|28'13"||Realization (.MP3)||Score (.PDF)|
Ah, spring - when an old man's fancy lightly turns to thoughts of retrograde inversions.
There is nary a sonata-allegro movement anywhere in this work. It appears to be merely a pastorale suite of twelve micro-movementlets, half of which are only about 90 seconds long. Admittedly, the six central movements, nos.4-9 - with their steadily and incrementally advancing tempi, their common variations on a compound meter, and their suspicious habit of generally ending with the notation: attacca - can easily be considered a single movement, alla variazioni; particularly as Movement 9 is an obvious partial analog of Movement 4. Movement 12, by the way, is an exact analog (based on a different permutation of the row) of Movement 1, apart from a few eccentric minor differences in phrasing, dynamics, and tempo. Enough glancing behind the curtain for now, however.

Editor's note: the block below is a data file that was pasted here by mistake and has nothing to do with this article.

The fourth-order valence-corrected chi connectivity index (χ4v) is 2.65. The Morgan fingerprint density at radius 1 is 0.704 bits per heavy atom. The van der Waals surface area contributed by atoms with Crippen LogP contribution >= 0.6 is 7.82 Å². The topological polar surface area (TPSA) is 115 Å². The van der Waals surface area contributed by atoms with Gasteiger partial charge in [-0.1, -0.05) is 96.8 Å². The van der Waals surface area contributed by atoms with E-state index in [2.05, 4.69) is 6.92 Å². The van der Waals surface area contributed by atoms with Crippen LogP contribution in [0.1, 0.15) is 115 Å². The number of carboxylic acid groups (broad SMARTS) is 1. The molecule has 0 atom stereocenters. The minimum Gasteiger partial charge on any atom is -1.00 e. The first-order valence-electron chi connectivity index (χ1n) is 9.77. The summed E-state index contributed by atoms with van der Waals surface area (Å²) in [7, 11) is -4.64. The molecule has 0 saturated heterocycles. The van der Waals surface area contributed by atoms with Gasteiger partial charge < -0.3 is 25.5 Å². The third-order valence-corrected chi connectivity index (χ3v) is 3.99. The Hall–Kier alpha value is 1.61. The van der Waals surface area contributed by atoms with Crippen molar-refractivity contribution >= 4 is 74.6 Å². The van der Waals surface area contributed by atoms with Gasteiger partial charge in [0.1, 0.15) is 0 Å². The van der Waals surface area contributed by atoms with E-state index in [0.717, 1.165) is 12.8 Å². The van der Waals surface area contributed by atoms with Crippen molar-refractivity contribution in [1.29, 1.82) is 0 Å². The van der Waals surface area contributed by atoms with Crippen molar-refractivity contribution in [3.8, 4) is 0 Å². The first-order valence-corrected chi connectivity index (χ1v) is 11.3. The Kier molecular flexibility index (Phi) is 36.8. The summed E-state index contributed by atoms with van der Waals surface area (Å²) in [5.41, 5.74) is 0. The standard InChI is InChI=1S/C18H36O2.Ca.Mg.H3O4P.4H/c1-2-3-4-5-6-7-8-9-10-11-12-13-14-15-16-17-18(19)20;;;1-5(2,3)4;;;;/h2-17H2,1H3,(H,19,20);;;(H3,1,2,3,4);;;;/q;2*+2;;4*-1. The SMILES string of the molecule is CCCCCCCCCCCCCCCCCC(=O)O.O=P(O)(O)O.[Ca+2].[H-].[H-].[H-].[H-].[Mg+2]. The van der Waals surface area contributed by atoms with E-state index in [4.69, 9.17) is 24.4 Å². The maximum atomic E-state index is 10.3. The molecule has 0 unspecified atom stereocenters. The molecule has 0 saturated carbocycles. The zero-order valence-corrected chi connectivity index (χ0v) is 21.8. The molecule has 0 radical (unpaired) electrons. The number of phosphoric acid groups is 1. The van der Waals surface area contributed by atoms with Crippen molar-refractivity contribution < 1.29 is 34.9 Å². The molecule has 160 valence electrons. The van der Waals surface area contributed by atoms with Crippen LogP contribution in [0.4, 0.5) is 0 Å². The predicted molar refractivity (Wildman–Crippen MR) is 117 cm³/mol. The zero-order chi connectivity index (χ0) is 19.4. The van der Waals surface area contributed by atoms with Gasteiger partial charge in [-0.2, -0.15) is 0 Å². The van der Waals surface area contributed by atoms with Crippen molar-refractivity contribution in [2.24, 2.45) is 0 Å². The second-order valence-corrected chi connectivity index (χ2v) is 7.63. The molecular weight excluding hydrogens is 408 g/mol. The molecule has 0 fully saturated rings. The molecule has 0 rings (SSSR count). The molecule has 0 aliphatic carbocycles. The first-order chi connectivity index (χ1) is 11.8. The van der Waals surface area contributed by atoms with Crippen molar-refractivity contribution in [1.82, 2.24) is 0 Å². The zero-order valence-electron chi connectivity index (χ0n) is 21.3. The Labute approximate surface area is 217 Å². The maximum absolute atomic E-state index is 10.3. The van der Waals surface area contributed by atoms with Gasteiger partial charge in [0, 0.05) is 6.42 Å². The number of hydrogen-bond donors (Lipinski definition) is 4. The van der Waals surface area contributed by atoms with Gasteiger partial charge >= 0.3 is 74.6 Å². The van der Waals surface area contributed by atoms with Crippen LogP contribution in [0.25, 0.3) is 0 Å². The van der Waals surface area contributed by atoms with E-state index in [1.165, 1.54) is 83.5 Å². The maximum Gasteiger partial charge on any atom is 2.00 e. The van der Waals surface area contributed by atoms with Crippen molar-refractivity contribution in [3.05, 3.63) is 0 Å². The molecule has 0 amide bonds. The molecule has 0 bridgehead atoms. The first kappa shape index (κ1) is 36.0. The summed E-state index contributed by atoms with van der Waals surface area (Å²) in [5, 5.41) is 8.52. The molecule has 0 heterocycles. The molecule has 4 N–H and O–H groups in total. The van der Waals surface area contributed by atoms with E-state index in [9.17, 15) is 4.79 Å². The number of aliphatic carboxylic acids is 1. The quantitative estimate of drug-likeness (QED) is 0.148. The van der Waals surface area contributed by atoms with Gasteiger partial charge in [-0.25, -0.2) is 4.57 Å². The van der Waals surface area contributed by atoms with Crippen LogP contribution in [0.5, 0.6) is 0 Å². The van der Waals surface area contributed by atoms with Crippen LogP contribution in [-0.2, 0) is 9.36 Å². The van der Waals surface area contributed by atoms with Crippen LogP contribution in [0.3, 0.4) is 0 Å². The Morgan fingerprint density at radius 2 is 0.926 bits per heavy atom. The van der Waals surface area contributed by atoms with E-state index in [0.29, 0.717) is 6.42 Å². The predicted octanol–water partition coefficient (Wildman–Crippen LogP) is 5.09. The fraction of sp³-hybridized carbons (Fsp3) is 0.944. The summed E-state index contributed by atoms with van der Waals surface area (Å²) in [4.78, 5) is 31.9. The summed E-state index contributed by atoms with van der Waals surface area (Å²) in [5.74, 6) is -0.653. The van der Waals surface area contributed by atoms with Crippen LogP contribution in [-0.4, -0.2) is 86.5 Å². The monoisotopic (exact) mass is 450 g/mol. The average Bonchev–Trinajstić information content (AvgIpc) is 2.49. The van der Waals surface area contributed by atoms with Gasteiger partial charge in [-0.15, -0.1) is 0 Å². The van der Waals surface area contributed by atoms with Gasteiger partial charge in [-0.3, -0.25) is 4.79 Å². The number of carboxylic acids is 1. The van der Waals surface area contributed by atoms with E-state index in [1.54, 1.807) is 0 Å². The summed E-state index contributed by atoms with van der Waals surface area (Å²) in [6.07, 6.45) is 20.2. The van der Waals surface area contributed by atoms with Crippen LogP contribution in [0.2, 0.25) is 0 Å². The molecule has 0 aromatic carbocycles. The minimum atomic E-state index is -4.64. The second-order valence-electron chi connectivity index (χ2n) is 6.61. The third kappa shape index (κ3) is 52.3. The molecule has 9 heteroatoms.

Why so many of the allegro and presto movements in this piece are so damned blithe and cheerful, I cannot explain. It is not like me.